By Joann Collins

Most non-profits don’t have the budget for a professional speechwriter or a corporate speaking coach. But what tactics can you take from those professionals to use as you are drafting speeches for your executives, representatives and participants?

Most events begin with a welcome or opening ceremony of some kind and end with a thank you or closing ceremony. How can you turn those moments into more than just a litany of names and sponsors and statistics?

Build a dramatic narrative. An event is not just an activity, it’s an experience. It’s a story. Like any story, you need a beginning, middle and end — a build-up, climax and denouement. Both the event as a whole, and any speeches or ceremonies within that event, need that type of structure to craft the audience’s emotional experience. Not to manipulate them, but to draw out an honest, authentic experience that evokes real feelings. Take your audience on a journey, using the evergreen traditional structure of the hero’s journey — from the call-to-action to the adventure to the transformation and the return. That journey may encompass the entire event from beginning to end, or it could all be contained within one speech or presentation.

The depth is in the details. James Joyce said, “In the particular is contained the universal.” What did he mean by that? He meant that stories should be particular to one person’s experience — describing the unique details of a place, of a person, of a moment. And by telling that personal perspective, in the minutiae of everyday lives, you show the universal truths of humanity. That may sound a bit grand, but what it basically means is this: The more specific the tiny details, the more it will resonate with the audience as universal and personal to them, regardless of their background or experience. So rather than talking about the 100 people who die from gun violence every day in America, tell the story of one person — the details of their life and death and the people who loved them — to make your message resonate.

Know your speaker. What sounds right coming out of one person’s mouth could sound awkward and stilted coming from someone else. Don’t write the exact same speech for two different people. Before you begin writing, get to know your speaker and their voice. Can they deliver a joke? Or do they project gravitas? Are they most comfortable reading off a script line-by-line, or are they best when ad libbing a little?

Rehearse. Rehearse. Rehearse. Run through a draft of the speech with the speaker several times until they feel comfortable enough to make it their own. As they deliver the speech, follow along in the script word by word, and note where the speaker naturally changes the language to what they feel more comfortable with. Then write those changes into the script itself so when the speaker looks down at the page, they see their own words reflected back at them and can really relax into the speech. You can allow for moments of ad lib, but always have a fully drafted script as a back-up, in case the speaker freezes in the moment or needs something to fall back on.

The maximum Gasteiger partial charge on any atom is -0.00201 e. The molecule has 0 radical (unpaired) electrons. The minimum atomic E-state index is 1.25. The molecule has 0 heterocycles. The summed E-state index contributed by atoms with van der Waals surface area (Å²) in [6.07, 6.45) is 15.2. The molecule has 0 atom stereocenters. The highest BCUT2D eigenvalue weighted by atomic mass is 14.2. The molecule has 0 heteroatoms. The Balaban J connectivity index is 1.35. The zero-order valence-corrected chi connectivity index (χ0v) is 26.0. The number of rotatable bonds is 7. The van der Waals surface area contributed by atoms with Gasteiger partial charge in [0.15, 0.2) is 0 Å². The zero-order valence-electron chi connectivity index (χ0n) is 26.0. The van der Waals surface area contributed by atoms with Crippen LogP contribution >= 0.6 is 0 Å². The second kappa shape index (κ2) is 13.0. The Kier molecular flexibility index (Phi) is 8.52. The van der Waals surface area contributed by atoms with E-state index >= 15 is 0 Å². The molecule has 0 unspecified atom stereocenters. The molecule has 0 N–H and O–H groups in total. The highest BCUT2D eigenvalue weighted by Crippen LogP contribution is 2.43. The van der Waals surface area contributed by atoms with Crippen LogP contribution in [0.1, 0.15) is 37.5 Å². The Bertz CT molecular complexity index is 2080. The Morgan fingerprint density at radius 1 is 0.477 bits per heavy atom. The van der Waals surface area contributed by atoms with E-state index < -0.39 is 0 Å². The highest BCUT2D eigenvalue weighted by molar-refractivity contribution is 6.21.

Do a run through with people in the room standing in for the audience. Make a note of where laughs or applause naturally come up, and write those moments into the scripts as pauses. Also write direction for delivery into the script. Don’t overwhelm the speaker with too much direction, but adding simple notes like “slow down” “quiet” or “get louder” can help shape the experience so that it’s more than just a speech, it’s telling a story. Make sure the delivery notes and pauses are in a different color or format so they don’t get confused with the speech text. You certainly don’t want your speaker saying “Pause for laughter” by accident.

Keep it fresh. If you’re lucky, you will have participants coming back to your event year after year. While repeating certain elements from year to year can build a tradition and sense of familiar comfort, you don’t want the entire speech to be the same. Change key moments (if not the whole speech) from year to year — or from event to event — both to keep it fresh for the audience and also to prevent the speaker from getting so comfortable with the speech that they fail to inject it with emotion.

Good luck! Whether you’re writing a keynote for a fundraising dinner, a closing ceremony for a multi-day athletic event, or opening remarks for a 5K, keeping these tips in mind can help your speeches come off like a professional.

A graduate of Northwestern University and the University of Southern California, Joann Buckley Collins has been writing and developing communication strategies for nonprofits since 1998. She lives in Los Angeles with her husband and two sons, who think that “mom writes emails all day.” When not writing emails, Joann is hiking, playing tennis, reading and cooking. You can find Joann on LinkedIn.

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